Deflation Watch: Part Two

A friend in the manufacturing biz received the following email yesterday:

Good morning valued XXXX customers!

We have received word of an imminent price increase on glass as announced by the glass manufacturers. The increase in pricing to the glass fabricators such as XXXXXX, will be in the 8 to 14% range, depending upon the product. We will have no choice but to pass a portion of the increase, approximately 7 to 8%, on to our customers. There is a ‘window of opportunity’ for you to place new orders at this time, before the increase takes effect, which, we are told, will be on or about August 16, 2010.

Please check your inventories, upcoming requirements, etc. and let us know as quickly as possible what items you will be needing so as to beat the price increase deadline. If you have any questions, please let us know.

Kind regards.

12 comments:

Anonymous said...

will you be adding to healthcare on pullbacks?

Tsachy Mishal said...

No. Im not adding anything until the market is oversold, which is a long way off.

Tsachy Mishal said...

I was actually hoping for a rally into expiration to get short into (on the SPY, not healthcare) but it seems unlikely now.

PJ said...

But will these price increases stick?

Commodities are priced at high levels right now, in part because of demand from China and developing countries. I think demand is about to plummet worldwide.

Tsachy Mishal said...

Look what has happened to auto prices. Manufacturers around the world cut and now prices are rising. That sounds like stagflation to me more than deflation.

PJ said...

We just went through one cycle, now we're starting another. They are going to have to cut again.

Tsachy Mishal said...

Why can't stagflation happen again? It already happened once. Most choose to ignore it as it goes against everything written in the textbooks.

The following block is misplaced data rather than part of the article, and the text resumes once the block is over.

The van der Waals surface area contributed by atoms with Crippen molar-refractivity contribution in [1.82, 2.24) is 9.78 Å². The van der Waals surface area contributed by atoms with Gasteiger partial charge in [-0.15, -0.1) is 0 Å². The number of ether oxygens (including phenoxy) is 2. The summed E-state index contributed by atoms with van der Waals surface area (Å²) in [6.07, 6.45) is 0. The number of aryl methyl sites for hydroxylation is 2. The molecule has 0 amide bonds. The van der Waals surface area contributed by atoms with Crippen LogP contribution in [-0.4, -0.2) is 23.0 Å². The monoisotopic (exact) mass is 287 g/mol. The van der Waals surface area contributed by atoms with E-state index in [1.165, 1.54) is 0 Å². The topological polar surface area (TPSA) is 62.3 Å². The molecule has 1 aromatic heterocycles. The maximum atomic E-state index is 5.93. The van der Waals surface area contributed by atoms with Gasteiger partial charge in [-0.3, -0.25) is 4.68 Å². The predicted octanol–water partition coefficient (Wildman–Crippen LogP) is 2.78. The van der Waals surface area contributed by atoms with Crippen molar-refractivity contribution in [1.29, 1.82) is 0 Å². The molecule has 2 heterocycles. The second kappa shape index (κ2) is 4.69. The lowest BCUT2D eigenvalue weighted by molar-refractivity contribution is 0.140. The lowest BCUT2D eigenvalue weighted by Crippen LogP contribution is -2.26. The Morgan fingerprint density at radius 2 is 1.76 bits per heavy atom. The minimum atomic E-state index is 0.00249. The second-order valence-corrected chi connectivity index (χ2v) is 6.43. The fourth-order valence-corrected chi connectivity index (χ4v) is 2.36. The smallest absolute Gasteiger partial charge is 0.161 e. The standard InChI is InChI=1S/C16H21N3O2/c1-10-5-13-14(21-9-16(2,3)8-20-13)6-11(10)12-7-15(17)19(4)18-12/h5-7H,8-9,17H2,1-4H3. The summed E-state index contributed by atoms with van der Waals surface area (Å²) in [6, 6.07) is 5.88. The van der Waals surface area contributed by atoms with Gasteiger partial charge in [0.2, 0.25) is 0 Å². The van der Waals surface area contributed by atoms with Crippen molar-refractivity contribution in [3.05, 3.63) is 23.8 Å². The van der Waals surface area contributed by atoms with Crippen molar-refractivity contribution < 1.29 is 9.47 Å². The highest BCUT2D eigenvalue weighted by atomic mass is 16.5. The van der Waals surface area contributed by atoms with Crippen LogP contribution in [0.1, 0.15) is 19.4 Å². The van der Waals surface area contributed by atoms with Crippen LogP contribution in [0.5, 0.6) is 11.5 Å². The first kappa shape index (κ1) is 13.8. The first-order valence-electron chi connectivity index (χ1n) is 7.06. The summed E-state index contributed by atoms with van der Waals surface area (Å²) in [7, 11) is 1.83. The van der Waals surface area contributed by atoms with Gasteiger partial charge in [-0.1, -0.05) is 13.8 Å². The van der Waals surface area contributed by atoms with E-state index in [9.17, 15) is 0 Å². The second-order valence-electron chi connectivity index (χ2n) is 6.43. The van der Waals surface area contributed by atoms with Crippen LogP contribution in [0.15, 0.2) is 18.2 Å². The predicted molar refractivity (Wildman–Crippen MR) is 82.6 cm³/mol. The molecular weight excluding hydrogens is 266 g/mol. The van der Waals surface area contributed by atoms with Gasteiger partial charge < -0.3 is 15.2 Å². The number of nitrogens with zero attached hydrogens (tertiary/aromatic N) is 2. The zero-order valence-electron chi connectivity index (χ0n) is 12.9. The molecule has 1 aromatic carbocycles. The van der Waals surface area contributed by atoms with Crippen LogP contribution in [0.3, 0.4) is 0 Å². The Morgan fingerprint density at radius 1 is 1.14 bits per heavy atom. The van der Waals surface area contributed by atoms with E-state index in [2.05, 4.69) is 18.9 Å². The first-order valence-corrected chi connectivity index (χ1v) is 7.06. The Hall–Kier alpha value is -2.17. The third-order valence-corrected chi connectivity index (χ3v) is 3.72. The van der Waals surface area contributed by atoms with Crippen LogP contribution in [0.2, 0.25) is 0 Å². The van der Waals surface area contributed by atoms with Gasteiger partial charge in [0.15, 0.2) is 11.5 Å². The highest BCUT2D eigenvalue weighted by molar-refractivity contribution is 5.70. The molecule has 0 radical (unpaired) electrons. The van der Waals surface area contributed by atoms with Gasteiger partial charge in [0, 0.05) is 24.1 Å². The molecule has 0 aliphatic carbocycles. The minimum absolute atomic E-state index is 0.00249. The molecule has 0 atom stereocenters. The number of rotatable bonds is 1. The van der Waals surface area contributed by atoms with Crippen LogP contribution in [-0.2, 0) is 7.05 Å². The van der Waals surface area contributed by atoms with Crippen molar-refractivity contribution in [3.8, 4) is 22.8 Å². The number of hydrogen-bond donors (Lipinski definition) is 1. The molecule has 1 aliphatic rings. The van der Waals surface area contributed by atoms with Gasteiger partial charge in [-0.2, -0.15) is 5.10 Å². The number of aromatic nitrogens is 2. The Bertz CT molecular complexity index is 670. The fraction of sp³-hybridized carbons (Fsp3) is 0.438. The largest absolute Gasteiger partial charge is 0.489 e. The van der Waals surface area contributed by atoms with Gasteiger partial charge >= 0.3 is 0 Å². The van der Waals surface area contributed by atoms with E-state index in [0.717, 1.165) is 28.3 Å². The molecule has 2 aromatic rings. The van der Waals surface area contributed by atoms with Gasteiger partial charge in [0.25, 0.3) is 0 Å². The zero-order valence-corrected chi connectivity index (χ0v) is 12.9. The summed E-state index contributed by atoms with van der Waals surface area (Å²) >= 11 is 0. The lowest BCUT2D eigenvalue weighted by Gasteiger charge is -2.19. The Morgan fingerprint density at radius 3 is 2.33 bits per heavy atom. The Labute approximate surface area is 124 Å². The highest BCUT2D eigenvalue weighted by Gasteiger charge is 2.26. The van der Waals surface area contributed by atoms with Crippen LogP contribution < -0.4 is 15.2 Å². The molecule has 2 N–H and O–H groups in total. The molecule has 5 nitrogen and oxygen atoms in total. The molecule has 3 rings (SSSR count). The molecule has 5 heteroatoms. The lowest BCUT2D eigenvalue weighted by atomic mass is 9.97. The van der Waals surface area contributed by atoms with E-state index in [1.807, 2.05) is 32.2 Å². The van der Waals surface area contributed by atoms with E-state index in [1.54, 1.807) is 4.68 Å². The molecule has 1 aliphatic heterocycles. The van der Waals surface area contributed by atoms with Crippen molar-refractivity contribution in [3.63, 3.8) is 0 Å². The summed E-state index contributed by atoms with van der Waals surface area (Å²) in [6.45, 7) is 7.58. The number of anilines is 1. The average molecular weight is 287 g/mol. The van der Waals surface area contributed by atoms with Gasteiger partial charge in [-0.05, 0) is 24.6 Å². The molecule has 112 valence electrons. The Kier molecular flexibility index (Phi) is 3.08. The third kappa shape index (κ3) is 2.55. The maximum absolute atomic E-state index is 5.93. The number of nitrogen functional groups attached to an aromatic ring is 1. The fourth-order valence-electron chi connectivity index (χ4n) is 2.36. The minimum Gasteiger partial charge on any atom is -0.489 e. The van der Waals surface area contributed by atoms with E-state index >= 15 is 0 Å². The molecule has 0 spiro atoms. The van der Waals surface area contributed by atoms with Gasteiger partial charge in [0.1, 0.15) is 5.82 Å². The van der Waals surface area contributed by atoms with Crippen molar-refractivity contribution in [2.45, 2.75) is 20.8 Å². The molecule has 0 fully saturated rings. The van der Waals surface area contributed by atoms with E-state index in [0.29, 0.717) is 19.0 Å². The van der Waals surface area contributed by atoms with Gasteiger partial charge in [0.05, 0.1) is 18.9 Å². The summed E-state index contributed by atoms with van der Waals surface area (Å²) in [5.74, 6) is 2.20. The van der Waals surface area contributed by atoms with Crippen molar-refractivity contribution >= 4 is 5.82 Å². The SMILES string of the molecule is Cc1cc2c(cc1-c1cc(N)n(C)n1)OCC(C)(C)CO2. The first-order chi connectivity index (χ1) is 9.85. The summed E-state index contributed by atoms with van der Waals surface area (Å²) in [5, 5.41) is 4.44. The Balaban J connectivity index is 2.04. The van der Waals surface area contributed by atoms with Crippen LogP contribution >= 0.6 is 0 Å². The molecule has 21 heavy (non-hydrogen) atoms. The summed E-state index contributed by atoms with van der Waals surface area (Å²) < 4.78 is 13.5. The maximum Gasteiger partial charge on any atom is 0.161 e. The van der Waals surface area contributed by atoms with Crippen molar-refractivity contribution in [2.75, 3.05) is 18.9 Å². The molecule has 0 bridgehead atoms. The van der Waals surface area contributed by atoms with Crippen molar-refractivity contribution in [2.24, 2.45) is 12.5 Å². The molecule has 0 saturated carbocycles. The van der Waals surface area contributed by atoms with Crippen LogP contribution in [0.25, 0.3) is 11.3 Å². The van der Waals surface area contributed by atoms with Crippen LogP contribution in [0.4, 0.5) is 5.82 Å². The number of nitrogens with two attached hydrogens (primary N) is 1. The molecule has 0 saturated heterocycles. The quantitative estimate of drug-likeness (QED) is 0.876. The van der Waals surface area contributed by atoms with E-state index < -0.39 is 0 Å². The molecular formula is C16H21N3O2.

PJ said...

It can happen, but it takes time to develop. It's not a near-term thing.

We are seeing inflation in China currently, but that's temporary and caused by their huge 2009 credit expansion. In deleveraging nations like the US inflation is going to be difficult to generate. Nor does the Fed really want inflation, since that would crush the banks, the Fed's MBS balance sheet, Fannie/Freddie, and the Treasury.

Tsachy Mishal said...

Unfortunately the Fed controls a lot less than most think.

Anonymous said...

Increases in raw materials don't necessarily pass through to finished products, nor do final consumers necessarily need as much of the finished products as in the past. Technology allows for very high rates of productivity increases, much of which is not measured by CPI.

In the old days, maybe you had to pile on the glass to make a bottle strong enough (I'm assuming this glass is for making bottles). Now, maybe there is some computer program that allows for designing bottles which give the same strength with less glass, taking advantage of how different shapes affect the physics of glass strength. (Sorry if I sound stupid here--I'm not an engineer or scientist.) Maybe there will be some other technology that allows for better recycling of used glass than in the past. And so on.

Technology can be ferociously deflationary. Just look at the computer industry, or all the industries affected by the internet (publishing, travel agents, etc)

Anonymous said...

tsachy, what is the put/call saying about the markets direction..in your opinion? Do we continue the slide or will it get bought and a bounce?

Tsachy Mishal said...

Please see my latest post. I hope that answers the question.